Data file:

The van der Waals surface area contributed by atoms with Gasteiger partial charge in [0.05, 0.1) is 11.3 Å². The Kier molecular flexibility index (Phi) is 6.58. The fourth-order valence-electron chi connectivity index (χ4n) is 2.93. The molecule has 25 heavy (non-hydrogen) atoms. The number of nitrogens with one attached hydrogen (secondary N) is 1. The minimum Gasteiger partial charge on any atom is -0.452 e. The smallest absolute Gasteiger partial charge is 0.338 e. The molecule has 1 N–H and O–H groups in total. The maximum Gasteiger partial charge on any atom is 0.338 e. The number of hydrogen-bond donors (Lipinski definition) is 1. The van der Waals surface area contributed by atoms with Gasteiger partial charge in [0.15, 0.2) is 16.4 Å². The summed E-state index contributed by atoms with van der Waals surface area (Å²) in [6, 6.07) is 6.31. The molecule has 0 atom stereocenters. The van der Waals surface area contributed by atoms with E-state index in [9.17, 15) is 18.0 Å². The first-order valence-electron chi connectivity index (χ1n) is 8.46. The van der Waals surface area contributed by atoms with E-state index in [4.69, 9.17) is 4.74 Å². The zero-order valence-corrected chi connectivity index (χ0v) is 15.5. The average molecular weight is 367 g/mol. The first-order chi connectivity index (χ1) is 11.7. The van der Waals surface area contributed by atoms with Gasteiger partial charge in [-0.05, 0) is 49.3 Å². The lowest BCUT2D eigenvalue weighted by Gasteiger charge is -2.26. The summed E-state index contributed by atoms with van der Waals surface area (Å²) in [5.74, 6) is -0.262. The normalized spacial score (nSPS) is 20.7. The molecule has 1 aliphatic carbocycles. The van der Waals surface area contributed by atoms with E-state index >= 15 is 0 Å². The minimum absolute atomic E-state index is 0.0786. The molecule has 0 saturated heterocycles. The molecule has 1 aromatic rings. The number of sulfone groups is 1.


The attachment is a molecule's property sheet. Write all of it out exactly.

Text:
The van der Waals surface area contributed by atoms with Gasteiger partial charge in [0.05, 0.1) is 11.3 Å². The Kier molecular flexibility index (Phi) is 6.58. The fourth-order valence-electron chi connectivity index (χ4n) is 2.93. The molecule has 25 heavy (non-hydrogen) atoms. The number of nitrogens with one attached hydrogen (secondary N) is 1. The minimum Gasteiger partial charge on any atom is -0.452 e. The smallest absolute Gasteiger partial charge is 0.338 e. The molecule has 1 N–H and O–H groups in total. The maximum Gasteiger partial charge on any atom is 0.338 e. The number of hydrogen-bond donors (Lipinski definition) is 1. The van der Waals surface area contributed by atoms with Gasteiger partial charge in [0.15, 0.2) is 16.4 Å². The summed E-state index contributed by atoms with van der Waals surface area (Å²) in [6, 6.07) is 6.31. The molecule has 0 atom stereocenters. The van der Waals surface area contributed by atoms with E-state index in [9.17, 15) is 18.0 Å². The first-order valence-electron chi connectivity index (χ1n) is 8.46. The van der Waals surface area contributed by atoms with E-state index in [4.69, 9.17) is 4.74 Å². The zero-order valence-corrected chi connectivity index (χ0v) is 15.5. The average molecular weight is 367 g/mol. The first-order chi connectivity index (χ1) is 11.7. The van der Waals surface area contributed by atoms with Gasteiger partial charge in [-0.05, 0) is 49.3 Å². The lowest BCUT2D eigenvalue weighted by Gasteiger charge is -2.26. The summed E-state index contributed by atoms with van der Waals surface area (Å²) in [5.74, 6) is -0.262. The normalized spacial score (nSPS) is 20.7. The molecule has 1 aliphatic carbocycles. The van der Waals surface area contributed by atoms with E-state index >= 15 is 0 Å². The minimum absolute atomic E-state index is 0.0786. The molecule has 0 saturated heterocycles. The molecule has 1 aromatic rings. The number of sulfone groups is 1.